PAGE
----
Updated: Aug 26, 2019
Last month when I visited Ontario, Canada to shoot my friend's wedding, I had a few hours to do a bit of exploring. The area surrounding Niagara Falls is loaded with historical sites from the War of 1812 and the Underground Railroad. Being the fan of the rebellious abolitionists that I am, I set off to find the final stop on the Underground Railroad where Harriet Tubman herself worshiped and worked- the Salem Chapel British Methodist Episcopal Church in St. Catharines.
My route to the church happened to take me not past but through the grandest, most vast cemetery I have ever seen. My jaw literally dropped wide open as I continued to drive past thousands of large, ornate and densely packed headstones on my right. Then I turned my head and actually said out loud "What the hell?!" when I saw there were thousands of headstones to my left as well! I was anxious to find the Salem Chapel but I knew I would kick myself later if I didn’t stop to photograph this cemetery.
I spent about 15 minutes wandering through the graves, marveling at the marble headstones and feeling completely overwhelmed by the vast expanse of this plot of land dedicated to burying the dead. My environmentally conscientious self looked at that land and thought about every other cemetery in the world. I could not help but think “we can’t continue this forever.” I learned later that Victoria Lawn Cemetery covers 170 acres and is the final resting place for more than 79,000 people. What I didn't consider until I met with the great Brian Flowers of Moles Farewell Tributes and Crematory is all of the other natural resources that traditional burial requires. Brian is the person responsible for bringing the Green Burial option to Whatcom County and offered me a wealth of information on the topic.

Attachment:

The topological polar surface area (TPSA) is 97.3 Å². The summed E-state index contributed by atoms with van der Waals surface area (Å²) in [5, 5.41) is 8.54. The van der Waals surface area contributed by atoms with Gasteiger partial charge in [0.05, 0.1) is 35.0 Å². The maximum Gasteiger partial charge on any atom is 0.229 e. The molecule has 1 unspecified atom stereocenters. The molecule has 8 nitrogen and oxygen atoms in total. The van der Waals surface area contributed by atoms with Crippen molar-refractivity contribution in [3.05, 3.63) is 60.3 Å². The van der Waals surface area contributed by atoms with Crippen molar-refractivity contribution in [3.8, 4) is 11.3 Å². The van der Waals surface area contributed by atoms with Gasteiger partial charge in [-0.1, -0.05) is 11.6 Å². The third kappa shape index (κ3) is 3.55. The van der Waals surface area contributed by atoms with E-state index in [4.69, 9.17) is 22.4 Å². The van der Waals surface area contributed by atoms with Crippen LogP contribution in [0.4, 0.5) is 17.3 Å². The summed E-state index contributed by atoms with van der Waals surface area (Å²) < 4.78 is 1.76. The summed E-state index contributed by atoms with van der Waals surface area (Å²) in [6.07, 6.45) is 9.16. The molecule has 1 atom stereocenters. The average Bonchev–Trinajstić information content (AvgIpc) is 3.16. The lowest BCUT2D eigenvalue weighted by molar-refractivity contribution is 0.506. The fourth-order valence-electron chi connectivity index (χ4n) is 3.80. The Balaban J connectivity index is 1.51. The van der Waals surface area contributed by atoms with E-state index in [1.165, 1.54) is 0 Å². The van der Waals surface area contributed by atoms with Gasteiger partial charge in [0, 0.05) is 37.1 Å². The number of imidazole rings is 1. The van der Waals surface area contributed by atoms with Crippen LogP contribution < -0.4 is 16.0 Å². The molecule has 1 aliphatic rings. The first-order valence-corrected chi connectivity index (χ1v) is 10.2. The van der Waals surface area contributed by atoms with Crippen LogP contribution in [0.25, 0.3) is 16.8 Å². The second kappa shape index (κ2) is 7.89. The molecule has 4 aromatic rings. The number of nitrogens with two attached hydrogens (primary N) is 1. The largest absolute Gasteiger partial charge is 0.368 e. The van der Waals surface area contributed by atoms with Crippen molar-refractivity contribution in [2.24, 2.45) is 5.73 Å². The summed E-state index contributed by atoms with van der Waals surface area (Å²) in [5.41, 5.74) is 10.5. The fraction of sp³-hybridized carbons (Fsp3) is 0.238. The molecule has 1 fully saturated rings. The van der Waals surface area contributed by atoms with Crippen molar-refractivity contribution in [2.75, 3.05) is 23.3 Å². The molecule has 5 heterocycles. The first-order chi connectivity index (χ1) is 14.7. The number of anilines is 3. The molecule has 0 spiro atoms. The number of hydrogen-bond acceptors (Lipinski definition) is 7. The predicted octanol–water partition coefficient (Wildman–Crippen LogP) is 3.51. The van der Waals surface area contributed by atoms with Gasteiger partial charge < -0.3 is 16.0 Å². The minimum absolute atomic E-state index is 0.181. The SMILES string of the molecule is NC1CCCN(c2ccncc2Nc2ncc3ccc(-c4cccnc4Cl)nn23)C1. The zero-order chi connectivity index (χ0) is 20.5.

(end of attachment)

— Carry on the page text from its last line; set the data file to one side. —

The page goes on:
My jaw dropped wide open again when I learned that every year in the United States, the chemicals and materials buried along with bodies in a conventional burial include approximately:
30 million board feet of hardwoods
2,700 tons of copper and bronze
104,272 tons of steel
1,636,000 tons of reinforced concrete
827,060 gallons of embalming fluid- primarily formaldehyde*
The amount of casket wood used yearly is equivalent to about 4 million acres of forest and could build about 4.5 million homes. Mind you, these statistics are only for the United States whose population represents just 4.27% of the total world population. This is an incredible amount of resources being buried in the ground on a yearly basis! Like I said- we can't continue this forever. Thankfully people like Brian are part of a movement toward creating more sustainable options when it comes to the disposition of bodies. As an environmentally conscientious business woman committed to sustainable business practices, I will be advocating for those sustainable options with my clients and will continue to share on this blog the valuable knowledge I am learning every day.
*Source: UC Berkeley College of Environmental Design Planning Journal